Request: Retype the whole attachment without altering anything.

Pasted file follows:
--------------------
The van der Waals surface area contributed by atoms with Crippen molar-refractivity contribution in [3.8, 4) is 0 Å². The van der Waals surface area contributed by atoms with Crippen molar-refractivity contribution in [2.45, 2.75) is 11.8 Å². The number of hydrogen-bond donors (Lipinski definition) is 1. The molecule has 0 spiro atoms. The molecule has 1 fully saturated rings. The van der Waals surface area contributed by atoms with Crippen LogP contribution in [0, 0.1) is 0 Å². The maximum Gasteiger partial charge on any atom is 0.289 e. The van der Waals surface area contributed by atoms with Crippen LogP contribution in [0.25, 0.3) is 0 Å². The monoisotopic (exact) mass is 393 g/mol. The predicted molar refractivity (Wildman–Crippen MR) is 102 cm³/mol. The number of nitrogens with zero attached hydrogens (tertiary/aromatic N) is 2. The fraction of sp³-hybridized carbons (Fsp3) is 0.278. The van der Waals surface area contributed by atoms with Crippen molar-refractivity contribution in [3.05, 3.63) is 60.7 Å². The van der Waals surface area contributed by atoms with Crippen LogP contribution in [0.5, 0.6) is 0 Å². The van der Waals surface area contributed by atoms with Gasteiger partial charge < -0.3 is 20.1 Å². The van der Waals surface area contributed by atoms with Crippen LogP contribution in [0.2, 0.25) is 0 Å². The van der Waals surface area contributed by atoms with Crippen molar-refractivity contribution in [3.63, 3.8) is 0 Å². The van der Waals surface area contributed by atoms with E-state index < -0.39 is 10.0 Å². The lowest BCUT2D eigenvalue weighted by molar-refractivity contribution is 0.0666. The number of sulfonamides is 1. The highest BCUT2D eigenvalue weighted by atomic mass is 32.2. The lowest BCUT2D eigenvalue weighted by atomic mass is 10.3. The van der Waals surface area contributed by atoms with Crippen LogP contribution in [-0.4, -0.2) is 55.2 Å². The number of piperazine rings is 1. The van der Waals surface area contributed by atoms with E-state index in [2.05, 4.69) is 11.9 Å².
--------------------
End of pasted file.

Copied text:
The van der Waals surface area contributed by atoms with Crippen molar-refractivity contribution in [3.8, 4) is 0 Å². The van der Waals surface area contributed by atoms with Crippen molar-refractivity contribution in [2.45, 2.75) is 11.8 Å². The number of hydrogen-bond donors (Lipinski definition) is 1. The molecule has 0 spiro atoms. The molecule has 1 fully saturated rings. The van der Waals surface area contributed by atoms with Crippen LogP contribution in [0, 0.1) is 0 Å². The maximum Gasteiger partial charge on any atom is 0.289 e. The van der Waals surface area contributed by atoms with Crippen LogP contribution in [0.25, 0.3) is 0 Å². The monoisotopic (exact) mass is 393 g/mol. The predicted molar refractivity (Wildman–Crippen MR) is 102 cm³/mol. The number of nitrogens with zero attached hydrogens (tertiary/aromatic N) is 2. The fraction of sp³-hybridized carbons (Fsp3) is 0.278. The van der Waals surface area contributed by atoms with Crippen molar-refractivity contribution in [3.05, 3.63) is 60.7 Å². The van der Waals surface area contributed by atoms with Crippen LogP contribution in [0.5, 0.6) is 0 Å². The van der Waals surface area contributed by atoms with Gasteiger partial charge < -0.3 is 20.1 Å². The van der Waals surface area contributed by atoms with Crippen LogP contribution in [0.2, 0.25) is 0 Å². The van der Waals surface area contributed by atoms with Crippen molar-refractivity contribution in [3.63, 3.8) is 0 Å². The van der Waals surface area contributed by atoms with E-state index < -0.39 is 10.0 Å². The lowest BCUT2D eigenvalue weighted by molar-refractivity contribution is 0.0666. The number of sulfonamides is 1. The highest BCUT2D eigenvalue weighted by atomic mass is 32.2. The lowest BCUT2D eigenvalue weighted by atomic mass is 10.3. The van der Waals surface area contributed by atoms with Crippen LogP contribution in [-0.4, -0.2) is 55.2 Å². The number of piperazine rings is 1. The van der Waals surface area contributed by atoms with E-state index in [2.05, 4.69) is 11.9 Å².